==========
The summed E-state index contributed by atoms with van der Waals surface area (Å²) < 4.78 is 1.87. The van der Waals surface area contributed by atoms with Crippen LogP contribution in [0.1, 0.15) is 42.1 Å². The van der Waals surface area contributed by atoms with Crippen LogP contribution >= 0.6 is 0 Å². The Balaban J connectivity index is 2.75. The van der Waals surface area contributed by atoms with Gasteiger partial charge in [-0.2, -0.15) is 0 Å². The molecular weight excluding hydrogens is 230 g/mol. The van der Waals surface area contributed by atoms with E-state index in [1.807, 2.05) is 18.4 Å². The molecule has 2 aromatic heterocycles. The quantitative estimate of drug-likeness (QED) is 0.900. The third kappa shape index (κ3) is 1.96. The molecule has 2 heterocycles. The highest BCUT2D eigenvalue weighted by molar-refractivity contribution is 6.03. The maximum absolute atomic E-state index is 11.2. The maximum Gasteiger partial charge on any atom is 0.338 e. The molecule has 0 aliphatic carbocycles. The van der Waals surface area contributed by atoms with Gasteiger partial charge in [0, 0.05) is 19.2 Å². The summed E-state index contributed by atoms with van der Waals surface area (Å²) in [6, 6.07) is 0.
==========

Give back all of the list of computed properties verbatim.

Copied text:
The summed E-state index contributed by atoms with van der Waals surface area (Å²) < 4.78 is 1.87. The van der Waals surface area contributed by atoms with Crippen LogP contribution in [0.1, 0.15) is 42.1 Å². The van der Waals surface area contributed by atoms with Crippen LogP contribution >= 0.6 is 0 Å². The Balaban J connectivity index is 2.75. The van der Waals surface area contributed by atoms with Gasteiger partial charge in [-0.2, -0.15) is 0 Å². The molecular weight excluding hydrogens is 230 g/mol. The van der Waals surface area contributed by atoms with E-state index in [1.807, 2.05) is 18.4 Å². The molecule has 2 aromatic heterocycles. The quantitative estimate of drug-likeness (QED) is 0.900. The third kappa shape index (κ3) is 1.96. The molecule has 2 heterocycles. The highest BCUT2D eigenvalue weighted by molar-refractivity contribution is 6.03. The maximum absolute atomic E-state index is 11.2. The maximum Gasteiger partial charge on any atom is 0.338 e. The molecule has 0 aliphatic carbocycles. The van der Waals surface area contributed by atoms with Gasteiger partial charge in [0, 0.05) is 19.2 Å². The summed E-state index contributed by atoms with van der Waals surface area (Å²) in [6, 6.07) is 0.